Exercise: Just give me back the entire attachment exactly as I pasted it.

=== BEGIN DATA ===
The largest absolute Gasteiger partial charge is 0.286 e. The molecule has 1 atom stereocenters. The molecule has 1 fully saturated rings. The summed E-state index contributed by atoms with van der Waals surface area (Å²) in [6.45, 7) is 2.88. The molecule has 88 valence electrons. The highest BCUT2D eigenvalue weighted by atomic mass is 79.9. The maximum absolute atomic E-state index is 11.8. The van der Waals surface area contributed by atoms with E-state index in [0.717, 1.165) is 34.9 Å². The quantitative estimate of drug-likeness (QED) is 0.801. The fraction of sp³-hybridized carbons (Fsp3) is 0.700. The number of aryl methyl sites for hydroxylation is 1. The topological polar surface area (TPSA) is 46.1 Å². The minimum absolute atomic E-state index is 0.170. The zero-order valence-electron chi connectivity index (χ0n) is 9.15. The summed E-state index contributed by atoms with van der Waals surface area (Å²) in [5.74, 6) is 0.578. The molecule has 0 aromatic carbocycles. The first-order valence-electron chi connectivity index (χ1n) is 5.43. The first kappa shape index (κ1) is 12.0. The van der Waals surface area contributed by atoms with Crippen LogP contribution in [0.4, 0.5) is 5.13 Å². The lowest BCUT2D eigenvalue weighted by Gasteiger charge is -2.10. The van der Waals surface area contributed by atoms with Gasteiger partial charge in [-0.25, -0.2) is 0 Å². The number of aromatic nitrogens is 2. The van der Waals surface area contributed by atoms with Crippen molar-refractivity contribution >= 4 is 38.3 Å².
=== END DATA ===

The largest absolute Gasteiger partial charge is 0.286 e. The molecule has 1 atom stereocenters. The molecule has 1 fully saturated rings. The summed E-state index contributed by atoms with van der Waals surface area (Å²) in [6.45, 7) is 2.88. The molecule has 88 valence electrons. The highest BCUT2D eigenvalue weighted by atomic mass is 79.9. The maximum absolute atomic E-state index is 11.8. The van der Waals surface area contributed by atoms with E-state index in [0.717, 1.165) is 34.9 Å². The quantitative estimate of drug-likeness (QED) is 0.801. The fraction of sp³-hybridized carbons (Fsp3) is 0.700. The number of aryl methyl sites for hydroxylation is 1. The topological polar surface area (TPSA) is 46.1 Å². The minimum absolute atomic E-state index is 0.170. The zero-order valence-electron chi connectivity index (χ0n) is 9.15. The summed E-state index contributed by atoms with van der Waals surface area (Å²) in [5.74, 6) is 0.578. The molecule has 0 aromatic carbocycles. The first-order valence-electron chi connectivity index (χ1n) is 5.43. The first kappa shape index (κ1) is 12.0. The van der Waals surface area contributed by atoms with Crippen LogP contribution in [0.4, 0.5) is 5.13 Å². The lowest BCUT2D eigenvalue weighted by Gasteiger charge is -2.10. The van der Waals surface area contributed by atoms with Gasteiger partial charge in [-0.25, -0.2) is 0 Å². The number of aromatic nitrogens is 2. The van der Waals surface area contributed by atoms with Crippen molar-refractivity contribution >= 4 is 38.3 Å².